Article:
Ethical Challenges for Court Interpreters Impartiality http: //www. youtube. com/watch? v=YSz. Zp. Gc. KLGI
Scenarios: CONFIDENTIALITY After assisting you and your LEP client, the interpreter is approached by a relative of the client outside of the court. The relative wants to know what was discussed inside, because she can help him. Q: Should the interpreter tell her?
Challenges With Languages of Lesser-Diffusion Recent “new” languages in MA: o Constant new immigration/refugee patterns Hmong (China, Laos, etc. ) Dinka (Sudan) Burmese (Myanmar-formerly Burma) o o Finding qualified applicants Limited training resources Karen (Myanmar) Mizo Chin (Myanmar, India) Kpelle (Liberia) Ibo (Nigeria) Fuzhou (China) Krahn (Nigeria, Congo) Malay (Malaysia) Tamil (Malaysia, Shri Lanka, etc. )
Challenges With Interpreters from Communities of Languages of Lesser-Diffusion Small, tight-knit communities=> q q Confidentiality Issues q Fewer matters mean limited earnings. Interpreters don't stay long. Fewer matters mean fewer opportunities to develop their skills.
Remember! q Interpreters should never be asked to express personal comments on an LEP party's truthfulness or honesty. q If an interpreter cannot understand the LEP party’s speech or a term or expression, s/he should ask for clarification, letting the attorney or other party know what s/he is asking.
? Is it the court interpreter's role to make sure that LEP parties understand their court or legal process?
A. The Court Interpreter's role is to ensure equal linguistic access for LEP parties in court to make them linguistically present throughout their legal process. However, it is not their role to ensure LEP parties' understanding of the process. Their role is to enable LEP parties: • to hear everything said regarding their legal process; • to communicate with English-speaking parties effectively and transparently.
Food for Thought… Dangers in using a family member or another non professional as an interpreter
Be mindful about the following: o o o Avoid using children. Never use members of your client’s family who may have vested interests in the outcome of the case, or members of the other side. Watch out for “rogue interpreters” who charge LEP parties directly. Do not ask interpreters to help LEP parties fill out forms. They can only orally translate their contents. Any other issues?
Troubleshooting: o How to make the best of the situation when you are working with an untrained or ad hoc interpreter.
Effective Use of an Interpreter • • Check for familiarity with concepts involved. (share forms, reports, etc. ) Monitor ethical standards: accuracy, impartiality, completeness and confidentiality. Encourage interpreter to ask you for clarification of any terms you use. Make sure the interpreter is interpreting!
Monitor the interpreter's performance The interpreter doesn’t seem to be interpreting everything the LEP party says. Should you do something?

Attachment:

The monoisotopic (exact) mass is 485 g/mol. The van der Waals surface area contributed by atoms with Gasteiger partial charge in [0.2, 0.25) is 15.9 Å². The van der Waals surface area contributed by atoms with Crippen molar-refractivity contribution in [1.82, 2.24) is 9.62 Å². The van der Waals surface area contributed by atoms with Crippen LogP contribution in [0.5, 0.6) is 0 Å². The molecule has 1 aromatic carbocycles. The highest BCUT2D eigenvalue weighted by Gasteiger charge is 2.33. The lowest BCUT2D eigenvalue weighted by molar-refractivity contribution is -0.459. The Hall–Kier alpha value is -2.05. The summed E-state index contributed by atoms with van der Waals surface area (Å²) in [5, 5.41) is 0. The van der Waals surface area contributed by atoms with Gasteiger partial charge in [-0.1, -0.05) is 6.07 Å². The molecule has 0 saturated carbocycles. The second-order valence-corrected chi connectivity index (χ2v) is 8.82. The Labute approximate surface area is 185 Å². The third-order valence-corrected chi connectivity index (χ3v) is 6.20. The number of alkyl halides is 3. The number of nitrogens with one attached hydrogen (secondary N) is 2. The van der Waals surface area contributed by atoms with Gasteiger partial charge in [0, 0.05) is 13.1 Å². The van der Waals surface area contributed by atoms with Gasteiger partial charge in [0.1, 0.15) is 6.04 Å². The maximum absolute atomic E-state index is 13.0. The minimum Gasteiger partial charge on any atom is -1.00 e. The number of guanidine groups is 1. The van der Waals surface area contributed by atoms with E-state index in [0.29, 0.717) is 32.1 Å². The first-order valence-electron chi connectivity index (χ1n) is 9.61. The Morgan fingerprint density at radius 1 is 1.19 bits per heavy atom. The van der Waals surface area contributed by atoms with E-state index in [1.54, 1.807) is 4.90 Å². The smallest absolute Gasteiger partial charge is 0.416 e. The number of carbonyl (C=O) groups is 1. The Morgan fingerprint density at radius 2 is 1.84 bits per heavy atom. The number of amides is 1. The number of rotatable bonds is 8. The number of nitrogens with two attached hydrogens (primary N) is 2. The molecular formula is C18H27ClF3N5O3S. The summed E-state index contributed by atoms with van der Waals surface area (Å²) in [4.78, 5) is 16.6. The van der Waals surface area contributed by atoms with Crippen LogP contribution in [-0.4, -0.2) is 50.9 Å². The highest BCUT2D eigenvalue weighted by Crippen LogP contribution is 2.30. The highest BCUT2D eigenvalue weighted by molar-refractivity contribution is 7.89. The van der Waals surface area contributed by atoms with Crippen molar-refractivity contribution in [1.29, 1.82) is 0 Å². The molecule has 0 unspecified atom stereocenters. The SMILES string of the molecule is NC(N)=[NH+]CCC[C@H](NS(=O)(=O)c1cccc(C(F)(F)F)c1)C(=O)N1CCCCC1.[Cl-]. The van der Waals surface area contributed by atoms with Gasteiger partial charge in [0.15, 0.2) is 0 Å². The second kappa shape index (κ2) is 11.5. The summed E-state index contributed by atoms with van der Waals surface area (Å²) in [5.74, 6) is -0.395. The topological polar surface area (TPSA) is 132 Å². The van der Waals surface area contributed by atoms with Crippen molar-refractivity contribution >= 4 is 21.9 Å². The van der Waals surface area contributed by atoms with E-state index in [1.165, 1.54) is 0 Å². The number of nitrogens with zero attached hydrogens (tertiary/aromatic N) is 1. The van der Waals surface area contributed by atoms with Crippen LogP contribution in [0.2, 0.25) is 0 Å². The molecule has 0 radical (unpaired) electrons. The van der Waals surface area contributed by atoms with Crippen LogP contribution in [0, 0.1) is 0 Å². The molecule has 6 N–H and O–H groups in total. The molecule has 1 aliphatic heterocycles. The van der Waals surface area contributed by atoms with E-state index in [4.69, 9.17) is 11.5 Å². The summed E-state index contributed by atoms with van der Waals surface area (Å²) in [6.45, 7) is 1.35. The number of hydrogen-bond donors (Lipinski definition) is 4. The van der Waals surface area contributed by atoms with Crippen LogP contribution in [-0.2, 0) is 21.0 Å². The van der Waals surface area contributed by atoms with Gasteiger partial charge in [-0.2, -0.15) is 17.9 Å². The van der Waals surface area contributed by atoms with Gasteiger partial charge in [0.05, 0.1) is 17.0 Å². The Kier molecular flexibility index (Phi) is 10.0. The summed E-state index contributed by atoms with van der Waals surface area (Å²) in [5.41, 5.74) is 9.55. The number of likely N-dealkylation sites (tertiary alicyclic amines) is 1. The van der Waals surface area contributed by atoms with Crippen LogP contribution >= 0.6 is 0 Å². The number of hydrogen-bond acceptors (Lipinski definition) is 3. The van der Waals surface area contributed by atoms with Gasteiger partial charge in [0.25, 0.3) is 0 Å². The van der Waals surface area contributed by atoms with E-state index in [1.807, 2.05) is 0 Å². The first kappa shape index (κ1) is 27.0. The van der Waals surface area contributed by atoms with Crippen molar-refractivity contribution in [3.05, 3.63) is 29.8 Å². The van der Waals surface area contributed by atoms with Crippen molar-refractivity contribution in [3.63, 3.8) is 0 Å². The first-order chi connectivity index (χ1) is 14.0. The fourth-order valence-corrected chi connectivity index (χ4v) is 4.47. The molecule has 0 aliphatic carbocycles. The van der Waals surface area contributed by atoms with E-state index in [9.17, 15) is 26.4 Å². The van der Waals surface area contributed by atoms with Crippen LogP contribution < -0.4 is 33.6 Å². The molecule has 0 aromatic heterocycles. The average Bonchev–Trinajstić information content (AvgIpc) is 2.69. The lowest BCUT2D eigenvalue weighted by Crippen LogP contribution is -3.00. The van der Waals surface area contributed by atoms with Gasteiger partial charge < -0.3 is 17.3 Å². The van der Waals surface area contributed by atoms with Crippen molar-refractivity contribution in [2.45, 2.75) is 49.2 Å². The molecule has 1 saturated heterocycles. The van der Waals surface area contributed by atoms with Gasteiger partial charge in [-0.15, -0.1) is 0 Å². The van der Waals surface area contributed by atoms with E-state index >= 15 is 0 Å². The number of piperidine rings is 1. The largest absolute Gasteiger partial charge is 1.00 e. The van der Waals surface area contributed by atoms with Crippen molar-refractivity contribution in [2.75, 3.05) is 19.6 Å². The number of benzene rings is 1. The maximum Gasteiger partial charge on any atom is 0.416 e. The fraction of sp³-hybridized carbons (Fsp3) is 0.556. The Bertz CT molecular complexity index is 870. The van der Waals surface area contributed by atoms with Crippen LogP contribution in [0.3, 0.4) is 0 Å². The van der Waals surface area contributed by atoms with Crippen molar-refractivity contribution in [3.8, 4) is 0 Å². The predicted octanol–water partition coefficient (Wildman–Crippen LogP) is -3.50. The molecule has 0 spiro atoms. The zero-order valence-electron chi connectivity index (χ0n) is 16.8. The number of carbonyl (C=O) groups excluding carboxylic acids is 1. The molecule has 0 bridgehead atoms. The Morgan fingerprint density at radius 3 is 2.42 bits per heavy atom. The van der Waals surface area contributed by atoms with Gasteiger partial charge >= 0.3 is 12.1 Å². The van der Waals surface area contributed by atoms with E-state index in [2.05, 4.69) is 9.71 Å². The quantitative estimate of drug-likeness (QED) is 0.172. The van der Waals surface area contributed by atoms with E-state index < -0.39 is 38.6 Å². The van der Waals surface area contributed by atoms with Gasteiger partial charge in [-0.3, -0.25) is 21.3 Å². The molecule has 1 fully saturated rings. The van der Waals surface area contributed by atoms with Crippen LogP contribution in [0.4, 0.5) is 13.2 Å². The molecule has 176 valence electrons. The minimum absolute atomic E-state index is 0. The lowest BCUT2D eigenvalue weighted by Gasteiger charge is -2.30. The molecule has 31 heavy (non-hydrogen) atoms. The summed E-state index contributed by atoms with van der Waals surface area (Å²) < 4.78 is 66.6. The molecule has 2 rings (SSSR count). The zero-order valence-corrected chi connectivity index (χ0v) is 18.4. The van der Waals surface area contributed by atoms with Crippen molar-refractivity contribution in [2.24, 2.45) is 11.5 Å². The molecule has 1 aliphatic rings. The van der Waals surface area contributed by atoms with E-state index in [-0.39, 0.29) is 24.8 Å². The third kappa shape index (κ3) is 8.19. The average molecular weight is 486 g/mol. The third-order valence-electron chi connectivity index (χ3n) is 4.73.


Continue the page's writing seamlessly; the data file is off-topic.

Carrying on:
Monitoring the interpreter's performance You notice the interpreter chatting with the LEP party in their own language too much. Would it be appropriate for you to intervene?
Part 2 video program (Clarity Interpreter) correcting common interpreting mistakes http: //www. youtube. com/watch? v=9 e_n. IDJV-Lk
Seating arrangement: • Who needs the interpreter? • Maintain direct communication with your LEP client. • Discourage private communications between interpreters and LEP parties.
Phone Interpretation: Common problems during 3 -way phone meetings or conversations: o o o Technical difficulties The interpreter takes over. The interpreter and/or the LEP party are intimidated by the call. The interpreter doesn’t have enough context or information about the matter at hand. The interpreter from Language Line is not local. Other?
Troubleshooting: o Technical difficulties Confusion as to who’s who. o o The interpreter takes over. o o o The interpreter and/or the LEP party are intimidated by o the call. The interpreter doesn’t have enough context or information about the matter at hand. o The interpreter from Language Line is not local Whenever possible, use landlines. Take time at the beginning of the call to introduce all parties and to clarify the role of the interpreter. Control the flow of the conversation. Give the interpreter a summary of the issues to be addressed. Speak clearly, using direct language and short sentences. Make sure to explain or describe references to local sites, events, etc. (“Mass. Ave, ” “ 209 A”)
The Office of Court Interpreter Services Office of Court Management 2 Center Plaza Boston, MA 02108 617’ 878’ 0269
Services provided by OCIS o o Court Interpreters assigned throughout the entire Massachusetts court system. Criminal and civil matters covered. Phone Interpretation Services On-line list of OCIS interpreters